Photo 15 Trench 39 looking North

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Courtesy of Amber and Phil Clark#
Supervisors Dr David Ashby, Nikki Goodwyn

Introduction

The dig returned to a garden where the 2020 excavations uncovered the remains of a two-storey building with a major find of 5 kilos of medieval window glass adjacent to the inner side of the wall foundations (currently being evaluated by Historic England). The garden also yielded 20 kilos of oyster shells and other crustaceans on the outer side of the wall. The garden was unusual compared with other gardens dug by Hyde900, in that it yielded significant quantities of medieval brick. Two trenches were put in to investigate the strong GPR responses.

The Excavations

Trench 37

Trench 37 was put in as a result of the strong GPR response during a geophys survey of the garden carried out earlier in the year. The trench revealed a huge hearth possibly associated with a kitchen, or to provide warmth to the building. Also found was the possible medieval stone wall which abutted the fire place. This may have been a continuation of the wall in trench 38. Finds included a fragment of glazed medieval roof tile and a complete medieval brick.

Trench 38

This trench revealed an east to west running medieval wall, with two in situ facing stones showing traces of plaster on the south facing side. The function of an interesting square masonry feature at the base on the south side of the wall has yet to be established. Finds included significant quantities of medieval glass and a worked neolithic flint blade.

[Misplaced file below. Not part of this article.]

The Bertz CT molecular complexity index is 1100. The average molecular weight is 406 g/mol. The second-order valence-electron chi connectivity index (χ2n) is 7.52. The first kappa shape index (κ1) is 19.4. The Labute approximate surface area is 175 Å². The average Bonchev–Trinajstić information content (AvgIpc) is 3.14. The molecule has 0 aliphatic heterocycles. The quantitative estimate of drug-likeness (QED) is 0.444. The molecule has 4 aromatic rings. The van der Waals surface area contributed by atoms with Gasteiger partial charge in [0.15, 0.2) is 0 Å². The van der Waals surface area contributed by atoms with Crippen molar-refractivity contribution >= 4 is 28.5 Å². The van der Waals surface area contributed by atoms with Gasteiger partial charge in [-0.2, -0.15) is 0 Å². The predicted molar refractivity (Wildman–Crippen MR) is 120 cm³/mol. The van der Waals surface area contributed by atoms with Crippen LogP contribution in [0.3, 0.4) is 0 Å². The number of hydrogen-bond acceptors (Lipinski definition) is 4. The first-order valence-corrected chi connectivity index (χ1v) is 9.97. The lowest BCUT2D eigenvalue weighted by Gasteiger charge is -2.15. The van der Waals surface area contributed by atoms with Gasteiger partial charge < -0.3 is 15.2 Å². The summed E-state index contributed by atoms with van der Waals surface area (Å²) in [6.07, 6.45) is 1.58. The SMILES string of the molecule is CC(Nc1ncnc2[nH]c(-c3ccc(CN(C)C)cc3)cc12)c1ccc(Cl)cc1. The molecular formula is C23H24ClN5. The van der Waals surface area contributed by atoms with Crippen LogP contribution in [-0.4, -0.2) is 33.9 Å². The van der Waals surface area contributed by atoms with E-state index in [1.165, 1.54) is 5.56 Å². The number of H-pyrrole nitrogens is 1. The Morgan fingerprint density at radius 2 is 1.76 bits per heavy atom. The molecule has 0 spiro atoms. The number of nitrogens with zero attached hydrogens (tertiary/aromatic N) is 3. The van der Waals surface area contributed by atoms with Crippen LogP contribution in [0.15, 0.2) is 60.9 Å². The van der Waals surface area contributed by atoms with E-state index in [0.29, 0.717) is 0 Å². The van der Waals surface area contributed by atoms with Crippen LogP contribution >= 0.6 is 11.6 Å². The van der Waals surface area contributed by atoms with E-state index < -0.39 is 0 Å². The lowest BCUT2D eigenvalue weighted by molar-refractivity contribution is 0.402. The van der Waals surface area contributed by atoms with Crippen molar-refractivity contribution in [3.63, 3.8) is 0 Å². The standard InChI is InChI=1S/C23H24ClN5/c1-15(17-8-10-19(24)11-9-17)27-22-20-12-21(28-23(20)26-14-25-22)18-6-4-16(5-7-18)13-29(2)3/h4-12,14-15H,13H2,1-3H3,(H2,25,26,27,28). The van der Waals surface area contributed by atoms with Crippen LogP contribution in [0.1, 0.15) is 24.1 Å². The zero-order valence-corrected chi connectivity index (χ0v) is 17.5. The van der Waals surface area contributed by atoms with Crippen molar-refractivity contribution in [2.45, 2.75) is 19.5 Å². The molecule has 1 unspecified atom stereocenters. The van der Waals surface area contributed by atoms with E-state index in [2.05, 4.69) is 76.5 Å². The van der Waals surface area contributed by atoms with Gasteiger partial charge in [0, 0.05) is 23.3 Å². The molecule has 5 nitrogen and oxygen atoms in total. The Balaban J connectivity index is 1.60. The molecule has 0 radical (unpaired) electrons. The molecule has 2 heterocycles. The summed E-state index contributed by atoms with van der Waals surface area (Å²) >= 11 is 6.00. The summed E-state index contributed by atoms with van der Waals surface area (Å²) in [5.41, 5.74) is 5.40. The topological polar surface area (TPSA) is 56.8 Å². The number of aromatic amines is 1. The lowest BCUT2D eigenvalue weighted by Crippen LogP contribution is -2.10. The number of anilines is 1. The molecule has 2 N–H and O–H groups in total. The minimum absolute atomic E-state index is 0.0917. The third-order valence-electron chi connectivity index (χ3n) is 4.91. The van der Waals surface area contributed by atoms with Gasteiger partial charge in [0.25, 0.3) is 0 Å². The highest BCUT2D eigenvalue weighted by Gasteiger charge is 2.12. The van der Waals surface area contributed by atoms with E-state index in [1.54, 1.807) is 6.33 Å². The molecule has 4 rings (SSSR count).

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Community Dig 26 to 29 August 2022

datePosted on 22:06, February 13th, 2024 by Website Admin

6 King Alfred Place SO23 7DQ (SU 48234 30147)
Courtesy of Paul and Kath McCullogh
Supervisors Dr David Ashby, Mike Brace

Introduction

As part of the 2020 Hyde900 Community Digs programme two trenches had been put in to try to establish the location and fabric of the north wall of Hyde Abbey church. Whilst excavations carried out on the eastern end during 1995 to 1999 had provided information on the approximate position and orientation of the wall of the church, the excavations in 2020 by Hyde900 in this and an adjacent garden failed to find evidence of it. However, a geophysical survey (undertaken with the help of the University of Winchester) subsequently yielded a strong response located between the two trenches of the 2022 dig.

The Excavations

Trench 33

Guided by the Ground Penetrating Radar (GPR) response a small group of volunteers dug a 3 X 1.5M trench positioned to the north of the 2020 trenches of the previously assumed line of the wall. The trench encountered a layer of demolition material from the 18th century county Bridewell (built over the site of the church and cloisters) followed by abbey demolition deposits. These deposits included a beakhead ornament (Photo 1) now in Winchester City Museum) of exceptional quality, exhibiting a reddish hue probably attributable to exposure to fire. It is likely to have been part of a voussoir from the arch of the west door to the church.
The foundations of the abbey were found approximately 1.2 metres below current ground level. The wall core and adjacent mortar foundation layer for the nave floor was cut by a trench associated with the construction of the Bridewell (prison). The northern area of the trench revealed in situ worked facing stonework (Photo 2), the first so far to be found in the inner court. Adjoining this to the north side of the wall core was the remains of an adjacent buttress.
The results show that the location and orientation of the north wall of the nave has now been established, enabling a revised outline of the church to be produced (Plan 1). Despite this the position of the west end is still uncertain. However we hope to carry out an additional GPR survey which will indicate if the abbey church extends further west, or whether this excavation has revealed the location of the elusive west end.